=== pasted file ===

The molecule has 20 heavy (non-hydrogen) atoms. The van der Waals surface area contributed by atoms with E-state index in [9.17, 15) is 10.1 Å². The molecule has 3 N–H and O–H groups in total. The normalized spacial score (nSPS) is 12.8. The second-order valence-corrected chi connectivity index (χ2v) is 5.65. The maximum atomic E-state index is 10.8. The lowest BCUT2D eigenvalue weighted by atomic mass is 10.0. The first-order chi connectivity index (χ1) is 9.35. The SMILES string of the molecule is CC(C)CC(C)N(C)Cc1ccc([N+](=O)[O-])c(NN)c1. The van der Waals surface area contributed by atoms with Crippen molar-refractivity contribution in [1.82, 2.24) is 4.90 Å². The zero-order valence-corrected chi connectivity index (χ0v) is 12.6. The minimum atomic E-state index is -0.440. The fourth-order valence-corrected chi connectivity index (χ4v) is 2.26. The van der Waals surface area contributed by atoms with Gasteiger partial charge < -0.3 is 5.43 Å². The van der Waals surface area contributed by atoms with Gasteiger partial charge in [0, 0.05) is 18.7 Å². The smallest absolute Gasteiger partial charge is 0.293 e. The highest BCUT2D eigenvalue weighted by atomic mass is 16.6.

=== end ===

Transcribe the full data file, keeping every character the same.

The molecule has 20 heavy (non-hydrogen) atoms. The van der Waals surface area contributed by atoms with E-state index in [9.17, 15) is 10.1 Å². The molecule has 3 N–H and O–H groups in total. The normalized spacial score (nSPS) is 12.8. The second-order valence-corrected chi connectivity index (χ2v) is 5.65. The maximum atomic E-state index is 10.8. The lowest BCUT2D eigenvalue weighted by atomic mass is 10.0. The first-order chi connectivity index (χ1) is 9.35. The SMILES string of the molecule is CC(C)CC(C)N(C)Cc1ccc([N+](=O)[O-])c(NN)c1. The van der Waals surface area contributed by atoms with Crippen molar-refractivity contribution in [1.82, 2.24) is 4.90 Å². The zero-order valence-corrected chi connectivity index (χ0v) is 12.6. The minimum atomic E-state index is -0.440. The fourth-order valence-corrected chi connectivity index (χ4v) is 2.26. The van der Waals surface area contributed by atoms with Gasteiger partial charge < -0.3 is 5.43 Å². The van der Waals surface area contributed by atoms with Gasteiger partial charge in [0, 0.05) is 18.7 Å². The smallest absolute Gasteiger partial charge is 0.293 e. The highest BCUT2D eigenvalue weighted by atomic mass is 16.6.